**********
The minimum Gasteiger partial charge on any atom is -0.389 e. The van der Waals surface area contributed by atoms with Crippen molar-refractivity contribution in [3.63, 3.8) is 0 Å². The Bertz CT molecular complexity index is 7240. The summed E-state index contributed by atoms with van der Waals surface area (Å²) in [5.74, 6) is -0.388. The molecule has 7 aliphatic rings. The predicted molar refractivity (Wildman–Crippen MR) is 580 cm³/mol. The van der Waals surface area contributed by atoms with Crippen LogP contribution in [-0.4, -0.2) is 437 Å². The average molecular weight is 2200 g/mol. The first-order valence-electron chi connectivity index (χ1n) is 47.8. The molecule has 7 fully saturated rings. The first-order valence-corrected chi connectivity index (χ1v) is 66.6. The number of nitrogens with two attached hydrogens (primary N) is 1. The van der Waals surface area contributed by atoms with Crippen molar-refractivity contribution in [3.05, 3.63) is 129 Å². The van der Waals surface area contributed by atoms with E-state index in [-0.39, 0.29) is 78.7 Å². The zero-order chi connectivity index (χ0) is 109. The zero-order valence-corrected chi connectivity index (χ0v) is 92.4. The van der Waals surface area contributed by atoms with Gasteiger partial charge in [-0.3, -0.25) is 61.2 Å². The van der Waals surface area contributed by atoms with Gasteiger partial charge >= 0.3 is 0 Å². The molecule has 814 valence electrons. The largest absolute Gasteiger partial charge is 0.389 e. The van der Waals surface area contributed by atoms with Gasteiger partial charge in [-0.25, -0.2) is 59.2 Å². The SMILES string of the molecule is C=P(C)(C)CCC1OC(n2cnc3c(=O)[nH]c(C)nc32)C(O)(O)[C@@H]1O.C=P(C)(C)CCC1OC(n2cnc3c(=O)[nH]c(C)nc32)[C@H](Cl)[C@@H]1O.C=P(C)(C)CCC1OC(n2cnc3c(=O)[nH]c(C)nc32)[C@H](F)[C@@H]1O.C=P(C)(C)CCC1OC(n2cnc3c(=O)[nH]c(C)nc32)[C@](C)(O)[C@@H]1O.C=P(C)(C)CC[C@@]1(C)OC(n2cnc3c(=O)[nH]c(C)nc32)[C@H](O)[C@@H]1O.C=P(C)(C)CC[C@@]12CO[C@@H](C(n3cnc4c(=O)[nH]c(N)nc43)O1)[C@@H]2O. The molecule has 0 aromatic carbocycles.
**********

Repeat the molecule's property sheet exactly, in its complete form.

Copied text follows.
The minimum Gasteiger partial charge on any atom is -0.389 e. The van der Waals surface area contributed by atoms with Crippen molar-refractivity contribution in [3.63, 3.8) is 0 Å². The Bertz CT molecular complexity index is 7240. The summed E-state index contributed by atoms with van der Waals surface area (Å²) in [5.74, 6) is -0.388. The molecule has 7 aliphatic rings. The predicted molar refractivity (Wildman–Crippen MR) is 580 cm³/mol. The van der Waals surface area contributed by atoms with Crippen LogP contribution in [-0.4, -0.2) is 437 Å². The average molecular weight is 2200 g/mol. The first-order valence-electron chi connectivity index (χ1n) is 47.8. The molecule has 7 fully saturated rings. The first-order valence-corrected chi connectivity index (χ1v) is 66.6. The number of nitrogens with two attached hydrogens (primary N) is 1. The van der Waals surface area contributed by atoms with Crippen molar-refractivity contribution in [3.05, 3.63) is 129 Å². The van der Waals surface area contributed by atoms with E-state index in [-0.39, 0.29) is 78.7 Å². The zero-order chi connectivity index (χ0) is 109. The zero-order valence-corrected chi connectivity index (χ0v) is 92.4. The van der Waals surface area contributed by atoms with Gasteiger partial charge in [-0.3, -0.25) is 61.2 Å². The van der Waals surface area contributed by atoms with Gasteiger partial charge >= 0.3 is 0 Å². The molecule has 814 valence electrons. The largest absolute Gasteiger partial charge is 0.389 e. The van der Waals surface area contributed by atoms with Gasteiger partial charge in [-0.25, -0.2) is 59.2 Å². The SMILES string of the molecule is C=P(C)(C)CCC1OC(n2cnc3c(=O)[nH]c(C)nc32)C(O)(O)[C@@H]1O.C=P(C)(C)CCC1OC(n2cnc3c(=O)[nH]c(C)nc32)[C@H](Cl)[C@@H]1O.C=P(C)(C)CCC1OC(n2cnc3c(=O)[nH]c(C)nc32)[C@H](F)[C@@H]1O.C=P(C)(C)CCC1OC(n2cnc3c(=O)[nH]c(C)nc32)[C@](C)(O)[C@@H]1O.C=P(C)(C)CC[C@@]1(C)OC(n2cnc3c(=O)[nH]c(C)nc32)[C@H](O)[C@@H]1O.C=P(C)(C)CC[C@@]12CO[C@@H](C(n3cnc4c(=O)[nH]c(N)nc43)O1)[C@@H]2O. The molecule has 0 aromatic carbocycles.